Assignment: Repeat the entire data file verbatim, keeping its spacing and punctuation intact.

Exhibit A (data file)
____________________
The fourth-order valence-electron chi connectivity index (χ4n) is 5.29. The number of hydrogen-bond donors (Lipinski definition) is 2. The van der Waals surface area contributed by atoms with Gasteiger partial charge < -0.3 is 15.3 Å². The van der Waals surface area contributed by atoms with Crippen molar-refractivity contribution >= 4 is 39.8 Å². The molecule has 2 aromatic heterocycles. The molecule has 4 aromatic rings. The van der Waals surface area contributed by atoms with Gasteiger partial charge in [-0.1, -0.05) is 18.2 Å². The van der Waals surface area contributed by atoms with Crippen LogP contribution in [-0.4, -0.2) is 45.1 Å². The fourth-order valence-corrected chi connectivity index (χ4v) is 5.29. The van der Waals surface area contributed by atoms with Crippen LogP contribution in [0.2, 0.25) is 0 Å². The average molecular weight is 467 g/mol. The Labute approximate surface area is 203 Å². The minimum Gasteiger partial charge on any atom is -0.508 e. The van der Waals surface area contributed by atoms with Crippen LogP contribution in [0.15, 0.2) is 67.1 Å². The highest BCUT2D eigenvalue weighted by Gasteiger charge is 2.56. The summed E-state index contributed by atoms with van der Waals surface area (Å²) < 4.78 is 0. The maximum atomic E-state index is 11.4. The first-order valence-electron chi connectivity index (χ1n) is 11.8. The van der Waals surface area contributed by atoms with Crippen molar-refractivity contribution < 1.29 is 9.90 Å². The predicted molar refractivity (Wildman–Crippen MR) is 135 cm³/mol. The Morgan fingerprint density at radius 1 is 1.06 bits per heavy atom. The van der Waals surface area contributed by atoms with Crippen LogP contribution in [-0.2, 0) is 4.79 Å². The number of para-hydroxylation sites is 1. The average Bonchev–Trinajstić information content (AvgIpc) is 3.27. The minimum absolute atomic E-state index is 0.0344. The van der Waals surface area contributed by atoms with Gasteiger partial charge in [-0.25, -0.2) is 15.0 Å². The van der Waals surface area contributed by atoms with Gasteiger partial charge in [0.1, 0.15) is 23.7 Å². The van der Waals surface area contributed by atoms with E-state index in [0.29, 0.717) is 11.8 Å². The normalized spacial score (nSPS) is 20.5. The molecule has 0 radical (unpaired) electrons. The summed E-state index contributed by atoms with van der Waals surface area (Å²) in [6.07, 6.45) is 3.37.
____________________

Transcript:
The fourth-order valence-electron chi connectivity index (χ4n) is 5.29. The number of hydrogen-bond donors (Lipinski definition) is 2. The van der Waals surface area contributed by atoms with Gasteiger partial charge < -0.3 is 15.3 Å². The van der Waals surface area contributed by atoms with Crippen molar-refractivity contribution >= 4 is 39.8 Å². The molecule has 2 aromatic heterocycles. The molecule has 4 aromatic rings. The van der Waals surface area contributed by atoms with Gasteiger partial charge in [-0.1, -0.05) is 18.2 Å². The van der Waals surface area contributed by atoms with Crippen LogP contribution in [-0.4, -0.2) is 45.1 Å². The fourth-order valence-corrected chi connectivity index (χ4v) is 5.29. The van der Waals surface area contributed by atoms with Crippen LogP contribution in [0.2, 0.25) is 0 Å². The average molecular weight is 467 g/mol. The Labute approximate surface area is 203 Å². The minimum Gasteiger partial charge on any atom is -0.508 e. The van der Waals surface area contributed by atoms with Crippen LogP contribution in [0.15, 0.2) is 67.1 Å². The highest BCUT2D eigenvalue weighted by Gasteiger charge is 2.56. The summed E-state index contributed by atoms with van der Waals surface area (Å²) < 4.78 is 0. The maximum atomic E-state index is 11.4. The first-order valence-electron chi connectivity index (χ1n) is 11.8. The van der Waals surface area contributed by atoms with Crippen molar-refractivity contribution < 1.29 is 9.90 Å². The predicted molar refractivity (Wildman–Crippen MR) is 135 cm³/mol. The Morgan fingerprint density at radius 1 is 1.06 bits per heavy atom. The van der Waals surface area contributed by atoms with Crippen LogP contribution in [-0.2, 0) is 4.79 Å². The number of para-hydroxylation sites is 1. The average Bonchev–Trinajstić information content (AvgIpc) is 3.27. The minimum absolute atomic E-state index is 0.0344. The van der Waals surface area contributed by atoms with Gasteiger partial charge in [-0.25, -0.2) is 15.0 Å². The van der Waals surface area contributed by atoms with Gasteiger partial charge in [0.1, 0.15) is 23.7 Å². The van der Waals surface area contributed by atoms with E-state index in [0.29, 0.717) is 11.8 Å². The normalized spacial score (nSPS) is 20.5. The molecule has 0 radical (unpaired) electrons. The summed E-state index contributed by atoms with van der Waals surface area (Å²) in [6.07, 6.45) is 3.37.